Pregnancy may not be an illness, and yet…

I’m pregnant for my first time at the age of 40. I’ve been exposed to pregnant women my whole life but never understood how hard it really can be. But now that I go around complaining about how I feel all the time, I hear things like, “Pregnancy is the hardest,” and I wonder, how did I miss the memo?

There are some popular lines that I’ve heard people say to/about pregnant women over the years and now that I’m experiencing it for myself, what seemed insensitive now seems downright wrong.

You’re not eating for two

I remember as a dietician learning that a pregnant woman only needs an extra 200 kcals or so per day and that really surprised me. I mean, that’s like an extra piece of bread with cheese. It’s nothing.

But now I know that whether or not it’s “just” an extra 200 calories, it’s my entire relationship to food that has changed. I feel sick if I don’t eat in time and I depend on food in a way I never did before. I worry about what I’m going to eat next – will I have available to me something that I can stomach? Will I feel up to preparing something? Will I be able to eat enough? Will I feel nauseous from eating it?

Food used to be something that was anywhere from an annoying necessity to a fun and delicious experience. Now it’s a need that weighs heavily on me from morning to night; sometimes even in the middle of the night I wake up hungry or nauseous. It’s something I’m constantly trying to figure out, to crack: How can I eat foods that will nourish me and fill me up, at a very high frequency throughout the day (often when I finish one meal, I feel like I’m going to be hungry so soon that I need to start thinking about my next meal), without being constrained to my home/kitchen and keeping in mind that I can only stand preparing food for so long because of back and leg pain?

I know that what I’m experiencing is nothing compared to diabetics but over the last few months I have often thought of people with diabetes who have a strained relationship with food 24/7. I cannot fathom how they continue to have the strength to deal with their condition with no break and no end in sight.

And so, to say, “You aren’t eating for two,” assumes frivolity and completely disregards the complex relationship I, as a pregnant woman, have to deal with with food.

Pregnancy is not an illness

This statement might be true (just as the first one might be) and yet it misses the point. Creating a new human being inside your body might not be considered an illness but it can definitely be as strenuous as one. And normalizing pregnancy to such a large extent means that people look at pregnant women and don’t get that they could be in as much pain or feel as much strain as someone who is ill. Laws allowing women to cut ahead in line are not just a nicety – they are a necessity. And that is what should be normalized – treating pregnant women with the sensitivity that we should be treating the elderly and those who aren’t well.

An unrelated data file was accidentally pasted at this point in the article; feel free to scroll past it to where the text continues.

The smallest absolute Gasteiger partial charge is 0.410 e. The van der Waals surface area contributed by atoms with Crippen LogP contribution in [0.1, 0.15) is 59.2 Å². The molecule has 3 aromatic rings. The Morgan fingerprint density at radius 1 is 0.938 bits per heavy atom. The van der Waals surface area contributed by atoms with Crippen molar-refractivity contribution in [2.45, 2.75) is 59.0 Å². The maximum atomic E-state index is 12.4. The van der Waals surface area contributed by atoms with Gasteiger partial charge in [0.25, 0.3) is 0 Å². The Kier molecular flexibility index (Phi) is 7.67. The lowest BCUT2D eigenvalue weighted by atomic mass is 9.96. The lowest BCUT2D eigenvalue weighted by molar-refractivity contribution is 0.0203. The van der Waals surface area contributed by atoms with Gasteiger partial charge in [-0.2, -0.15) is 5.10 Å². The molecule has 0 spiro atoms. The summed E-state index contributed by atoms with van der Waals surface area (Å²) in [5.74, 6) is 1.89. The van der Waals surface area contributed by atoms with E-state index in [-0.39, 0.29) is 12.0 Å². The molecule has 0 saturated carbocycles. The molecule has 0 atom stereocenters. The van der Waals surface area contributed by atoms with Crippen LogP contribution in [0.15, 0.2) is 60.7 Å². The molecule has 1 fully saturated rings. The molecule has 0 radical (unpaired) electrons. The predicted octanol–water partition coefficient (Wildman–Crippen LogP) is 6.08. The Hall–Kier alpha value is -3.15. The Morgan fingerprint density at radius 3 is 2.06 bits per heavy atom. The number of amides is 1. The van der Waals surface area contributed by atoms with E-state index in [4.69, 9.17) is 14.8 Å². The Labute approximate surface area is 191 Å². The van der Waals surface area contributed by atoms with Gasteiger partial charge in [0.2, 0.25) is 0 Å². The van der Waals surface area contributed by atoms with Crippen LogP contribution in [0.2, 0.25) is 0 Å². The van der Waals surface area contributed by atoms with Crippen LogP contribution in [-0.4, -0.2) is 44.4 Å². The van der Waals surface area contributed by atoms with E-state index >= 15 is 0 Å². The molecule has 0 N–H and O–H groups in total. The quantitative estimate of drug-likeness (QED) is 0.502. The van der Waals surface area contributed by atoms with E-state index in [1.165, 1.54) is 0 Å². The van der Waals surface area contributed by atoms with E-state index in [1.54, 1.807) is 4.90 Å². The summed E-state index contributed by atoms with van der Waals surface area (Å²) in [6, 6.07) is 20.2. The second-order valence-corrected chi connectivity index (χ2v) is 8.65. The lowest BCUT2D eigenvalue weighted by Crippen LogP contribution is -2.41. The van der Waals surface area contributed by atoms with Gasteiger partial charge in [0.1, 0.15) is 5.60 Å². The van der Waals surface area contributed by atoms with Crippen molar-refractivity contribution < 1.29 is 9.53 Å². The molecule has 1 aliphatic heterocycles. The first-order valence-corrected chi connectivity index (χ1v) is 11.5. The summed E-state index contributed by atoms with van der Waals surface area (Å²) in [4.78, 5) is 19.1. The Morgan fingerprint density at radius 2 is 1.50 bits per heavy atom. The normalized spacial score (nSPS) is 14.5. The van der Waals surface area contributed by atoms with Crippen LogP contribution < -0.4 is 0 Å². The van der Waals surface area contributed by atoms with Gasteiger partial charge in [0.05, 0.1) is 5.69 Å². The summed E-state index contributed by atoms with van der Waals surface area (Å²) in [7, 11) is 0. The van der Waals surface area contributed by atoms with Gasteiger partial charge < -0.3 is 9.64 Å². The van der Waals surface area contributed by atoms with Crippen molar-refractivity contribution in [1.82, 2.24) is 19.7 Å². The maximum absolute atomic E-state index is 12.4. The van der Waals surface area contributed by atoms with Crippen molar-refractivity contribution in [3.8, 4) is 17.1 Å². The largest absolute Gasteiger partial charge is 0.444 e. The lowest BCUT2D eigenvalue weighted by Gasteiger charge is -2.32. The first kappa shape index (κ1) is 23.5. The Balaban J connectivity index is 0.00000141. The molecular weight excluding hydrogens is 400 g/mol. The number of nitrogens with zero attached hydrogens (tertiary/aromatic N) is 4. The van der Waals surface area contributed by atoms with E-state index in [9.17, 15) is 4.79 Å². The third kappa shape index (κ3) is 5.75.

Being pregnant while out of the house makes me think about people with “invisible disabilities.” There has been a lot of content on Facebook lately about people with invisible disabilities and I admit it’s hard for me to look at someone who looks 100% OK and to understand that they need to be given special treatment.

But I have scoliosis. I’ve pretty much always had back pain but in the last few weeks, as I get heavier, as my center of gravity shifts and as my internal organs reorganize, I have been experiencing progressively more back, hip and leg pain. So much so that after just a few minutes of standing or walking I need to rest or else the pain really gets out of control.

Yesterday I landed back in Israel after a short flight. For the first time, I felt the need to push through to get off the plane first. And I rushed through the stream of passengers, hoping I wouldn’t get stuck standing in a line. I didn’t know if I was coming across as rude or impatient, I was too inside my own body, needing to keep moving, to really be able to tell. And thankfully I got through in time to sit by the luggage carousel before the pain really started.

So should I have been proud of myself for taking care of myself in the way I needed? Or should I have felt badly for being pushy and impolite? Should I have explained on repeat throughout this saga, “Sorry, I’m pregnant, I can’t walk/stand for long so I need to keep moving”? Would people have then been able to understand better?

It almost feels like there’s no great solution for people with invisible disabilities. They don’t want to tattoo “I’m disabled” on their foreheads, and yet people just don’t get the severity of what they’re dealing with, without the tattoo.

Of course we all hope to live in a sensitive and inclusive society, but after yesterday, and feeling like I was in a lose-lose situation (push through and be rude or don’t push through and be in pain), I could understand why so many people with disabilities stay home. Because it takes so much strength to take care of yourself and get what you need while out there in the world. And it’s so much easier to stay home in your cocoon.

What do you hate when people say to/about pregnant women?

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